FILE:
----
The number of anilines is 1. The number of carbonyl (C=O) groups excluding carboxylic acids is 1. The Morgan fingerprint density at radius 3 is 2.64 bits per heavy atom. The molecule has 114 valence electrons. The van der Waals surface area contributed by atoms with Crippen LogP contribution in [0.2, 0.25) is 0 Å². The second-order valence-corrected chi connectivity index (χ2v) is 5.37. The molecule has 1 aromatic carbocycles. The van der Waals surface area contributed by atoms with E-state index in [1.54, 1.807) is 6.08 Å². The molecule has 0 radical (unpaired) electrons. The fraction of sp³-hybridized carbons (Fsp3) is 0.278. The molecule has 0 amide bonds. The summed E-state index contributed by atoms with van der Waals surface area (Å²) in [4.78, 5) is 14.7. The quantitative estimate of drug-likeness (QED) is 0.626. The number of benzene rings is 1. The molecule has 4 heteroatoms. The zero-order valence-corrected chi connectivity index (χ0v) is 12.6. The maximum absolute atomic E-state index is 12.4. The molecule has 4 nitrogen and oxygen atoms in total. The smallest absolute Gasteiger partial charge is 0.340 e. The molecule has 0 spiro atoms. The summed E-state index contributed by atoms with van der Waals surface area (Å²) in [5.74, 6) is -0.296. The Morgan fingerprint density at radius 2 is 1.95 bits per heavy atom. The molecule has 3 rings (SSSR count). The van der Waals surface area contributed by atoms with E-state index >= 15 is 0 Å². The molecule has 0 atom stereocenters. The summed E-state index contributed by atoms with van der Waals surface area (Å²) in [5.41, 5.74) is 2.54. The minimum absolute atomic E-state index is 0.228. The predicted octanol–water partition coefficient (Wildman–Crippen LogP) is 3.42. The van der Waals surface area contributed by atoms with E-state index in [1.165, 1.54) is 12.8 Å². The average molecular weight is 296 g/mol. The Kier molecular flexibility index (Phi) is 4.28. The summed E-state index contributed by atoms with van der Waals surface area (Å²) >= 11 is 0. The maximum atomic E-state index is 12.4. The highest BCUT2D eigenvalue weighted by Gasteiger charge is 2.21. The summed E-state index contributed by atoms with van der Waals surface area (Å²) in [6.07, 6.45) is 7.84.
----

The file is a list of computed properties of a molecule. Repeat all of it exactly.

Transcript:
The number of anilines is 1. The number of carbonyl (C=O) groups excluding carboxylic acids is 1. The Morgan fingerprint density at radius 3 is 2.64 bits per heavy atom. The molecule has 114 valence electrons. The van der Waals surface area contributed by atoms with Crippen LogP contribution in [0.2, 0.25) is 0 Å². The second-order valence-corrected chi connectivity index (χ2v) is 5.37. The molecule has 1 aromatic carbocycles. The van der Waals surface area contributed by atoms with E-state index in [1.54, 1.807) is 6.08 Å². The molecule has 0 radical (unpaired) electrons. The fraction of sp³-hybridized carbons (Fsp3) is 0.278. The molecule has 0 amide bonds. The summed E-state index contributed by atoms with van der Waals surface area (Å²) in [4.78, 5) is 14.7. The quantitative estimate of drug-likeness (QED) is 0.626. The number of benzene rings is 1. The molecule has 4 heteroatoms. The zero-order valence-corrected chi connectivity index (χ0v) is 12.6. The maximum absolute atomic E-state index is 12.4. The molecule has 4 nitrogen and oxygen atoms in total. The smallest absolute Gasteiger partial charge is 0.340 e. The molecule has 0 spiro atoms. The summed E-state index contributed by atoms with van der Waals surface area (Å²) in [5.74, 6) is -0.296. The Morgan fingerprint density at radius 2 is 1.95 bits per heavy atom. The molecule has 3 rings (SSSR count). The van der Waals surface area contributed by atoms with E-state index >= 15 is 0 Å². The molecule has 0 atom stereocenters. The summed E-state index contributed by atoms with van der Waals surface area (Å²) in [5.41, 5.74) is 2.54. The minimum absolute atomic E-state index is 0.228. The predicted octanol–water partition coefficient (Wildman–Crippen LogP) is 3.42. The van der Waals surface area contributed by atoms with E-state index in [1.165, 1.54) is 12.8 Å². The average molecular weight is 296 g/mol. The Kier molecular flexibility index (Phi) is 4.28. The summed E-state index contributed by atoms with van der Waals surface area (Å²) >= 11 is 0. The maximum atomic E-state index is 12.4. The highest BCUT2D eigenvalue weighted by Gasteiger charge is 2.21. The summed E-state index contributed by atoms with van der Waals surface area (Å²) in [6.07, 6.45) is 7.84.